Humanistic geographer Yi-Fu Tuan uses the concept of toposphilia (topos is Greek for place and philia for love) to explain humans’ emotional ties to places. Our relation to a place is not defined by the place itself, but by the emotions it causes us: through different sensory stimulus – smells, visions, tastes and feelings – the places remind us of experiences we once lived in other similar places.
I started to photograph my own toposphilia in 2015 when I returned to Finland, to my home country, after living more than a decade abroad. Soon after my daughter was born and as my spouse is Spanish, we still live part of the year in Spain. I started to think a lot about identity and roots, home and belonging.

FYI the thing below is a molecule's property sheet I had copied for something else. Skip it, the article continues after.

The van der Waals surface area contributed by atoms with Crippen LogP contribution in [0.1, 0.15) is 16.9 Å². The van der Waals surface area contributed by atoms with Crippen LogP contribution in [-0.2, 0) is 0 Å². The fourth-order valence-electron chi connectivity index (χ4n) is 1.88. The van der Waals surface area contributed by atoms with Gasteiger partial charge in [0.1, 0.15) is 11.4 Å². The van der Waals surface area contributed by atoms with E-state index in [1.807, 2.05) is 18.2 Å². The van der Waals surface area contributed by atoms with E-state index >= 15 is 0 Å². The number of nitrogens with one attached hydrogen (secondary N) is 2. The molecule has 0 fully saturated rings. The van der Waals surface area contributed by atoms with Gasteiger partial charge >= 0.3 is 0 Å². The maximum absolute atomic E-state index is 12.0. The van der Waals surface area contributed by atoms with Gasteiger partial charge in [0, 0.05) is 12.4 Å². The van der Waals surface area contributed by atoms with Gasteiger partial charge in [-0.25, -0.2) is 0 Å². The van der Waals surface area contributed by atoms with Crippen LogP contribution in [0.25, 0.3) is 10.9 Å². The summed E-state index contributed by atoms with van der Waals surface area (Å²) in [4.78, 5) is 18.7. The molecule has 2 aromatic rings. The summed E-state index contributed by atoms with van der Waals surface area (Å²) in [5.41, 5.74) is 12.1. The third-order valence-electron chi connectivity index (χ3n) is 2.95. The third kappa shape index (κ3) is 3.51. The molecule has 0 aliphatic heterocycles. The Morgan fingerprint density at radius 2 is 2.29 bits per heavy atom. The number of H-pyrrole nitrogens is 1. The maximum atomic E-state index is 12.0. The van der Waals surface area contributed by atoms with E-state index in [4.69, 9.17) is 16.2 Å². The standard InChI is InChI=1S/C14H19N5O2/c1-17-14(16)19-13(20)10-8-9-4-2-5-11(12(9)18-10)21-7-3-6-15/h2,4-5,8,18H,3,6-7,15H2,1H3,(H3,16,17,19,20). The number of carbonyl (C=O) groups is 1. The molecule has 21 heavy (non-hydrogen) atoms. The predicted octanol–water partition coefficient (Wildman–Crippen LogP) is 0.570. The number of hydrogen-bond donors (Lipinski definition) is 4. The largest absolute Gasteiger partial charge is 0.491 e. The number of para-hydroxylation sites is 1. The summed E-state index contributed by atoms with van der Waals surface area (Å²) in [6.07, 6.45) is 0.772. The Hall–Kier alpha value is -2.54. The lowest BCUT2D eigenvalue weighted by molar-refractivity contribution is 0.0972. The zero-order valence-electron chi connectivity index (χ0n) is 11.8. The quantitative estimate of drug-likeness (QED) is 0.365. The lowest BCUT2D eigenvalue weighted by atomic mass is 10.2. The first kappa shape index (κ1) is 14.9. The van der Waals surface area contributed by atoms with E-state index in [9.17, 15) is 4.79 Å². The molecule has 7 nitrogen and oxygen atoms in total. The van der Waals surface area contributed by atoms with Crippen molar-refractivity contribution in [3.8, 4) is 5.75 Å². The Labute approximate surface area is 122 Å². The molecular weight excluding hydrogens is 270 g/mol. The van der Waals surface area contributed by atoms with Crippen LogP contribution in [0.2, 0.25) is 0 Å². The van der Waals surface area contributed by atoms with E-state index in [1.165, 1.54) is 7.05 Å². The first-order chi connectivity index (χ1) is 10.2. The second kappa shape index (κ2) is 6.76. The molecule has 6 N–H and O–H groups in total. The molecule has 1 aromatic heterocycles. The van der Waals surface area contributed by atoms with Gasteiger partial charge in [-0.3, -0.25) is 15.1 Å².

In the end these topics are connected to the questions about the meaning of life and existence. Connection to nature is important to me: through nature I am not only connected to the place itself, but to the universe and myself. Nature puts things in perspective and reminds me of the transient character of life.
Longing for roots is a personal journey to reconnect with my roots and to find my place where to belong to and which I want my daughter to have. When reading about toposphilia, I understood the search for roots is not a search for places, but for emotional landscapes of love, consistency, unity and security.